Landscapes for Brass Quintet
I. Northern Woods
II. Northern Lakes
Karel Husa (1921 – 2016)
Karel Husa, winner of the 1993 Grawemeyer Award and the 1969 Pulitzer Prize for Music, is an internationally known composer and conductor. An American citizen since 1959, Husa was born in Prague, Czechoslovakia. Among his teachers were Arthur Honegger, Nadia Boulanger, the conductors André Cluytens, Eugène Bigot, and Jean Fournet and the Czech composer J. Rídký. After completing studies at the Prague Conservatory and, later, the Academy of Music, he went to Paris where he received diplomas from the Paris National Conservatory and the Ecole Normale de Musique. In 1954, Husa was appointed to the faculty of Cornell University where he was Kappa Alpha Professor until his retirement in 1992. He received Czech Academy and Lili Boulanger Prizes, Koussevitzky and UNESCO commissions, among many others, and has been awarded a Guggenheim Fellowship and won the 1969 Pulitzer Prize in composition for his String Quartet No. 3.
Husa’s music has been performed at important musical centers including, Edinburgh, Salzburg, Berlin, Prague, Paris, Donaueschingen, Frankfurt, Brussels, Washington, New York and Tokyo. He has conducted numerous recordings, among them the first European recording of Bartok’s Miraculous Mandarin, his own Fantasies for Orchestra, and Mosaiques For Orchestra (Cri 221), Symphony No. 1 Together With Serenade For Woodwind Quintet And Orchestra (Cri 261), and Music For Prague 1968, which has had over 4000 performances and has become part of the standard repertory of orchestras and concert bands. He passed away on Dec. 14, 2006 at his home in Apex, North Carolina, he was 95.
Associated Music Publishers Inc.
Games for Brass: New Music for Brass Quintet by Western Brass Quintet: Summit Records, 2009.
Types of Instruments/Mutes
2 C trumpets (also piccolo trumpet), horn, trombone, and tuba. Trumpets require harmon, whispa and straight mutes. Trombone needs a plunger, harmon, and straight mutes. Horn and tuba also require mutes.
The music requires sensitive players on every instrument, who also posses great technical abilities. Nowhere is this more true then in the first trumpet part, where the range alone will chalenge the most professional of players. Quarter tones, lip bending, lip slurs, fall off, half valve, flutter, mouthpiece out, multi-phonics, blowing air, and overblowing are the required extended techniques for this demanding piece. Husa comments on his composition:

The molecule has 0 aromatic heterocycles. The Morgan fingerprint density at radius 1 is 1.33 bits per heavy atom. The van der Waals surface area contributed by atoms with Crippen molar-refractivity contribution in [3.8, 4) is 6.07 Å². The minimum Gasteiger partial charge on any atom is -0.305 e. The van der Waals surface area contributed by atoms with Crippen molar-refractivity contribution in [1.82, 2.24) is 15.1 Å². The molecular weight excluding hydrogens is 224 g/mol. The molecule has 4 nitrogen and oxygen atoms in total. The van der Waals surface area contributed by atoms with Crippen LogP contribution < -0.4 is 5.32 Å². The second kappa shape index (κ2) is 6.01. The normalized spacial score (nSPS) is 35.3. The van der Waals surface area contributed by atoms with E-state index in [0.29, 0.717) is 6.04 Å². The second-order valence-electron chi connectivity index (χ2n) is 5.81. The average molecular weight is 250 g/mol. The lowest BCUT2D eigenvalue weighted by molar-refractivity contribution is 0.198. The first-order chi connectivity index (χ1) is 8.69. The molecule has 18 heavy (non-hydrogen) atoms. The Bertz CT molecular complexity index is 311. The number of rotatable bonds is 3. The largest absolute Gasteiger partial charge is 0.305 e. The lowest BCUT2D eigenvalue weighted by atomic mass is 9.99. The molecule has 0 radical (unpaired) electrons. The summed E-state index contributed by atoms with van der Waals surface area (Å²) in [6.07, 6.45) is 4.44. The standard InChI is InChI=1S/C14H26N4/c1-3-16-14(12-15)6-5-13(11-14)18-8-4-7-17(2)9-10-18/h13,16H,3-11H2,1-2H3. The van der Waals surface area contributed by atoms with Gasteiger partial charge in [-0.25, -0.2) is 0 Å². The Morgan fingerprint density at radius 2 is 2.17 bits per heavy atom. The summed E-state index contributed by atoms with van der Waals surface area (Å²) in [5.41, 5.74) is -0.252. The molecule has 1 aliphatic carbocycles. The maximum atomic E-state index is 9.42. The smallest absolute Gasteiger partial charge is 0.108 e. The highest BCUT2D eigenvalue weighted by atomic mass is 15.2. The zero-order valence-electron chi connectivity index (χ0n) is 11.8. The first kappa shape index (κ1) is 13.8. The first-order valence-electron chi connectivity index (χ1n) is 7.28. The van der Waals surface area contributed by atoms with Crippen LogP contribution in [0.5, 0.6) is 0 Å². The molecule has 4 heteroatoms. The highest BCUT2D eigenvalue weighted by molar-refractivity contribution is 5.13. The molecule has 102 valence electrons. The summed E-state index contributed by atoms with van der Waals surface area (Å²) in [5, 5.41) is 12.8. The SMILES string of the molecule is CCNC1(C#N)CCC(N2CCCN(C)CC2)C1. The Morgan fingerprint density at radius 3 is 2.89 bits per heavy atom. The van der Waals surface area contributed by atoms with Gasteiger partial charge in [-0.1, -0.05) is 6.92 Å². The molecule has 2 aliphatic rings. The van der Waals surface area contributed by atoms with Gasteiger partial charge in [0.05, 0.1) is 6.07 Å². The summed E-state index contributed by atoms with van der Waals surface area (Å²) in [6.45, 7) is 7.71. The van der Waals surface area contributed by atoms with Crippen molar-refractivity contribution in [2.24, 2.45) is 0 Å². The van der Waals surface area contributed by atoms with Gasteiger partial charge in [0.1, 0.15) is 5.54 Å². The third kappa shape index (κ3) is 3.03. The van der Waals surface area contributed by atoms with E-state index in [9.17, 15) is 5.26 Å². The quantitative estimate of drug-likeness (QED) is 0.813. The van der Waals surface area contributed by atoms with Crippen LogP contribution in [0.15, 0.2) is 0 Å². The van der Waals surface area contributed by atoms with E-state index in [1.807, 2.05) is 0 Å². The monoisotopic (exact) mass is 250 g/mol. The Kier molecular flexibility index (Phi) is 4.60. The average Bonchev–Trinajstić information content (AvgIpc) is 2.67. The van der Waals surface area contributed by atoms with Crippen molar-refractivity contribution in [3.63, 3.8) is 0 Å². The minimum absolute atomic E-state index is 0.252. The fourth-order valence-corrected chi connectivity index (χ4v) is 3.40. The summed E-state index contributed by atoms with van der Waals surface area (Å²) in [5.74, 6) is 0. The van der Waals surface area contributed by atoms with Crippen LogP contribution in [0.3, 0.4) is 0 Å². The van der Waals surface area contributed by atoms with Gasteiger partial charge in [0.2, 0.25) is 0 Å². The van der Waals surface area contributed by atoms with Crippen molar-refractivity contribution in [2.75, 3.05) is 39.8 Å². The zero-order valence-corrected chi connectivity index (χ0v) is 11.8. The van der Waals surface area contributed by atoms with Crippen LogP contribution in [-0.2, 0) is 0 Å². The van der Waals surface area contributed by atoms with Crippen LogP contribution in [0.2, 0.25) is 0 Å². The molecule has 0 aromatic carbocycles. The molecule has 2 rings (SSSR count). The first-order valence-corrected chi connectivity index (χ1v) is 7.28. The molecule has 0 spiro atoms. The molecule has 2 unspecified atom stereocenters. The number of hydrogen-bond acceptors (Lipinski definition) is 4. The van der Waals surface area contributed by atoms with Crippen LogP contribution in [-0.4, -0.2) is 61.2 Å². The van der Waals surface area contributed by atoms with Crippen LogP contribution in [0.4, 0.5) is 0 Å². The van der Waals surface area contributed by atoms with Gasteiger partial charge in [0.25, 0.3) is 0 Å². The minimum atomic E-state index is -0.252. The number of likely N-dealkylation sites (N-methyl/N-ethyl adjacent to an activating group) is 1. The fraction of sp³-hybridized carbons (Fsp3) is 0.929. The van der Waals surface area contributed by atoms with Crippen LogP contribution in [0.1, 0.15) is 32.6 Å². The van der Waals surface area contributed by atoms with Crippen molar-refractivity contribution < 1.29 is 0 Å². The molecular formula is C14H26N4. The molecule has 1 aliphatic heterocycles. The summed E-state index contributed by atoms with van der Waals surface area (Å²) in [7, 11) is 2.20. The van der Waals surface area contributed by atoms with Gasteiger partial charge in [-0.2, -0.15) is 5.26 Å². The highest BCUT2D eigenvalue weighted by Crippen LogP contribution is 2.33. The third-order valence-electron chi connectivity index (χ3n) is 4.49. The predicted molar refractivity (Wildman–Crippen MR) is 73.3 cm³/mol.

“The titles are self-explanatory, though not descriptive. The work reflects our time with view of majestic, mysterious nature embellished by travelers such as northern geese and spaceships exploring the universe.’ Although the composer insists that the music is not programmatic, the listener will readily agree that the concept is romantic. Even the structure of each movement represents those open-ended forms which composers of the previous century frequently used to work out their fanciful, if not sentimental ideas, and the virtuosic demands which the music makes on the performers is also congruent with the ideals of that age. “The first movement, ‘Northern Woods’ is a fanfare which reflects the grandeur and majesty of the forests of North America. The composer suggested in comments he made at the premiere performance that the music could also be considered as reflective of the magnificence of the scientific discoveries which have come to bless contemporary lives.
The second movement is set in three-part song form. The A section of ‘Northern Lakes’ is serene, not unlike the tranquility of a remote aquatic setting which has not been spoiled by intruders. The B section digresses from the tranquil mood, becoming immediately and totally violent, perhaps reflecting those catastrophic events in nature such as a landslide, or the killing of a whale. The A section returns, but in altered form, its serenity tempered by the experience and knowledge of the catastrophe.
‘Voyageurs’ is a perpetuum mobile. The composer indicated his interest in creating a single, continuously sustained, crescendo, on the order of Ravel’s Bolero or Honegger’s Pacific 231. By his ingenious use of mutes and special effects the composer is successful in creating the long voyage which anticipates with each passing measure the arrival at the final destination. The music may not be descriptive, but the composer has most certainly brought about a successful amalgamation of elements from the nineteenth and twentieth centuries.”